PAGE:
In this embodiment shown in FIG. 7, the stereo image carriage 121 includes an upper portion 153 and a lower portion 154 which are coupled to form a compact unit which has two slots 155 extending horizontally on either side. A recess 157 is provided for the mirror 131 and the light rays 130' and 133' emanating from lamp 126 (FIG. 14) and reflected by mirror 131.
In the lower portion 154 of stereo image carriage 121, a bore 158 is provided below each of the two slots 155. The bores serve to guide the stereo image carriage 121 on two parallel rods 159 (of cylindrical design in the case of the illustrated embodiment). The rods 159 are connected to the end walls 148 and 148' (shown in FIGS. 7 and 6, respectively) and extend in parallel with the optical axis 130 and 133. The housing 120 has an upper covering wall 160 which is provided with a cut-out 161 extending along the optical axis (FIGS. 7 and 9) and adapted for receiving the carriage part which connects the two carriage portions 153 and 154. As shown in FIG. 6, the upper portion 153 extends further towards the end wall 148', i.e. the back end wall according to FIG. 6, of housing 120 than the lower portion 154. The difference is such that the upper portion 153 fully covers the cut-out 161 in the foremost position of the stereo image carriage 121 and that the stereo image carriage 121 can still be shifted to the maximum object distance "g".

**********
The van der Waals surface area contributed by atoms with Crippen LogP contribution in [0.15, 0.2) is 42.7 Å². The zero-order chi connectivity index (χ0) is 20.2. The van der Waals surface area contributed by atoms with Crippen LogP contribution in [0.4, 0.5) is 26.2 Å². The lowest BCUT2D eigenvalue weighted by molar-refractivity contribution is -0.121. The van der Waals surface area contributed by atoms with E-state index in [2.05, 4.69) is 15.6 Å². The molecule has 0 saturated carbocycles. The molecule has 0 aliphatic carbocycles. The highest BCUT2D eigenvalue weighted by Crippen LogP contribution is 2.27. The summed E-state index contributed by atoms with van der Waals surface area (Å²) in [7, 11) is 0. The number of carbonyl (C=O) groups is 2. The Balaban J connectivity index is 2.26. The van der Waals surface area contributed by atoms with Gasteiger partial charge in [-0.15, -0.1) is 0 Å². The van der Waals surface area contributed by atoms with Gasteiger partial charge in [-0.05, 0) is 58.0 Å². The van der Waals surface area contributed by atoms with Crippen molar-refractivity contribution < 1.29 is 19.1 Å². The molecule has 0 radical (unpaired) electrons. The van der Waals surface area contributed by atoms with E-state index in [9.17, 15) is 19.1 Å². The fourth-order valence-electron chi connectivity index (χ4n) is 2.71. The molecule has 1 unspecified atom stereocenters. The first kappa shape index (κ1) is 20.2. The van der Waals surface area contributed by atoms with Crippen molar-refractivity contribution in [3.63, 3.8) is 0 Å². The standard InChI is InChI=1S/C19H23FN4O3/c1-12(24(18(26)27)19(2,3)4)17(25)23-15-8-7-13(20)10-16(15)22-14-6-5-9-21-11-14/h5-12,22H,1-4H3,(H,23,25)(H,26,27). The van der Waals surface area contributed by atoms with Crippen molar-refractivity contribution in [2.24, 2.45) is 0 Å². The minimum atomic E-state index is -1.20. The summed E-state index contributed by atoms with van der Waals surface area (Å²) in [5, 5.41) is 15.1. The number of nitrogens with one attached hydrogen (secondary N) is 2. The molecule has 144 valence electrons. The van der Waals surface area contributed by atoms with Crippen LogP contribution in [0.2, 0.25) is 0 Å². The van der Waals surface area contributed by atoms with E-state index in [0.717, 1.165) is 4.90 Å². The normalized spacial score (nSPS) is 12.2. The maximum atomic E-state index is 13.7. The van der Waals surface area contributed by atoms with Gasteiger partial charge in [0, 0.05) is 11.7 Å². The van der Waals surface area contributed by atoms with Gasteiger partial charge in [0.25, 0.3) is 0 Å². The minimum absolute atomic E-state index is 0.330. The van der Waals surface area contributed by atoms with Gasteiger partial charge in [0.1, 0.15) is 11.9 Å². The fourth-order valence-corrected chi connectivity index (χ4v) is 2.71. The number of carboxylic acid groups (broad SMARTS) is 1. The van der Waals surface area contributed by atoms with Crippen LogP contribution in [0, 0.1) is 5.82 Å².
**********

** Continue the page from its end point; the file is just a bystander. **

As schematically illustrated in FIG. 9, a rack 162 is provided for moving the stereo image carriage 121 in the axial direction. The rack meshes with a pinion 163 which is operated by a knurled wheel 164 located outside housing 120 such that the stereo image carriage 121 can be held in a self-locking manner by the rack-and-pinion drive and can always be adjusted to the desired object distance. Thus, the desired enlargement or zoom capability is obtained by rotating the knurled wheel 164.